The concept or the technology of microcellular thermoplastic foam appears to be an interesting extension of the cross-linked polyethylene foam. Nonetheless, its advantages and recent developments have spurred many commercial uses. Given the uniqueness of the technology, the breadth of application is continuing to grow and the future has practically no limits.
A bit of History
Microcellular thermoplastic foam came to the public in the eighties from MIT1
, unique in its cell size (100 - 101 microns) to differentiate from the conventional cellular products with cell size ranging from 102 to 104 microns. It employs inorganic physical blowing agent in its super critical state to create a swarm of bubble in the polymeric matrix. In the midst of ozone depletion concerns, it soon caught public's attention and support. In ten years, it moved from batch mode to continuous process. When Trexel is formed to bring this microcellular thermoplastic foam or Mucell technology to plastics industry, it was clearly focused on the material instead of the product. It turned out to be a clever approach in licensing the Mucell technology to equipment suppliers as well as foam producers, quite promising in bridging the gap between polymeric materials and polymeric foam products2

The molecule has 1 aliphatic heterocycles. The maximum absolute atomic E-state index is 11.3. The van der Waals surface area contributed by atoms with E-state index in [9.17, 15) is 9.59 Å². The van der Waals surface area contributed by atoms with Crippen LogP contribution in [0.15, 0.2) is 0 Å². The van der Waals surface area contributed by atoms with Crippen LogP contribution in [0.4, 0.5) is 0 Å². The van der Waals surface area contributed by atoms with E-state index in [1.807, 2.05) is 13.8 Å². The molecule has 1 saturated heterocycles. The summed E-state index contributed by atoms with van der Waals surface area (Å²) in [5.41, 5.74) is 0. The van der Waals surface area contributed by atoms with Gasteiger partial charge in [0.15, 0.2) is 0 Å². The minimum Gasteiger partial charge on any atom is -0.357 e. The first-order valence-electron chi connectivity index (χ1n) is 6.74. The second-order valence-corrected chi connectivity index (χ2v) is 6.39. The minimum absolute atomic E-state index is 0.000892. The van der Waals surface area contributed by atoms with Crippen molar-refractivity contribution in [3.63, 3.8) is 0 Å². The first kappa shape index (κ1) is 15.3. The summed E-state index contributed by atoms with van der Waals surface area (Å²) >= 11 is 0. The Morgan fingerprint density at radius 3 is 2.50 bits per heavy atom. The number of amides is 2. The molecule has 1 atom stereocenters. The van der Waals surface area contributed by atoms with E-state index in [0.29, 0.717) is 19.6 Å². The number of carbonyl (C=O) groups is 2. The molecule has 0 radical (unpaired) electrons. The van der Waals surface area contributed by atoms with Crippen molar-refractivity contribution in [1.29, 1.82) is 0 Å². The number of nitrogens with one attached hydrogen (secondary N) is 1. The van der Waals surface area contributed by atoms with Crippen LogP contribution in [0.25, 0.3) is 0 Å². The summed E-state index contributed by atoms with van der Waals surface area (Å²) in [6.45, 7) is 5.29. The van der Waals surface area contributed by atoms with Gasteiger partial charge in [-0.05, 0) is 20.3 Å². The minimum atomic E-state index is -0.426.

The unique features of microcellular foam (MCF) are fine cell size, high cell density, inorganic blowing agent, and no nucleating agent. Since the cell is very fine, without careful attention, MCF may be taken as a plastic material rather than a cellular product.